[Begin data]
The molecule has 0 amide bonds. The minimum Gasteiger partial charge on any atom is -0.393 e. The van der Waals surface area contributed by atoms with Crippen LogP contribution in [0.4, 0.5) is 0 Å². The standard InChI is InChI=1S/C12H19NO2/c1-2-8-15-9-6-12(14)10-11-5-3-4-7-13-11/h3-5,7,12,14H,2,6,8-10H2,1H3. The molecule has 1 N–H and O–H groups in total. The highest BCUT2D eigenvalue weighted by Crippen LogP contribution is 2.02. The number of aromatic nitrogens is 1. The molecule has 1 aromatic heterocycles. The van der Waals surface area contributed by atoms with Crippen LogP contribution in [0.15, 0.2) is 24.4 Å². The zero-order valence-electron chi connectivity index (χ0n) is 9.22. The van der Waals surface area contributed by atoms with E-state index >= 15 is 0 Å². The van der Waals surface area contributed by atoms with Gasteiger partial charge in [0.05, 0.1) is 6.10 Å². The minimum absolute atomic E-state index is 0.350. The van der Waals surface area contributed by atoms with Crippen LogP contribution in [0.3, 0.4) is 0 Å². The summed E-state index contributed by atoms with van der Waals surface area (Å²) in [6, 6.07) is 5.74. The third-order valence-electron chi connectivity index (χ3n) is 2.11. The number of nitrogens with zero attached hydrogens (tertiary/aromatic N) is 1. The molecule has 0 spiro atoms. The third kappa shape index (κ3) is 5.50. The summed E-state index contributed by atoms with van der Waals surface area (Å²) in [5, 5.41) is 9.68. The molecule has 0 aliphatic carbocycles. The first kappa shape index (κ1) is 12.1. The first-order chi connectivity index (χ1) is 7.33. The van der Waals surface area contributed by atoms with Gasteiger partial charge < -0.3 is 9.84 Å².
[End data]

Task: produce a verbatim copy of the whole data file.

The molecule has 0 amide bonds. The minimum Gasteiger partial charge on any atom is -0.393 e. The van der Waals surface area contributed by atoms with Crippen LogP contribution in [0.4, 0.5) is 0 Å². The standard InChI is InChI=1S/C12H19NO2/c1-2-8-15-9-6-12(14)10-11-5-3-4-7-13-11/h3-5,7,12,14H,2,6,8-10H2,1H3. The molecule has 1 N–H and O–H groups in total. The highest BCUT2D eigenvalue weighted by Crippen LogP contribution is 2.02. The number of aromatic nitrogens is 1. The molecule has 1 aromatic heterocycles. The van der Waals surface area contributed by atoms with Crippen LogP contribution in [0.15, 0.2) is 24.4 Å². The zero-order valence-electron chi connectivity index (χ0n) is 9.22. The van der Waals surface area contributed by atoms with E-state index >= 15 is 0 Å². The van der Waals surface area contributed by atoms with Gasteiger partial charge in [0.05, 0.1) is 6.10 Å². The minimum absolute atomic E-state index is 0.350. The van der Waals surface area contributed by atoms with Crippen LogP contribution in [0.3, 0.4) is 0 Å². The summed E-state index contributed by atoms with van der Waals surface area (Å²) in [6, 6.07) is 5.74. The third-order valence-electron chi connectivity index (χ3n) is 2.11. The number of nitrogens with zero attached hydrogens (tertiary/aromatic N) is 1. The molecule has 0 spiro atoms. The third kappa shape index (κ3) is 5.50. The summed E-state index contributed by atoms with van der Waals surface area (Å²) in [5, 5.41) is 9.68. The molecule has 0 aliphatic carbocycles. The first kappa shape index (κ1) is 12.1. The first-order chi connectivity index (χ1) is 7.33. The van der Waals surface area contributed by atoms with Gasteiger partial charge < -0.3 is 9.84 Å².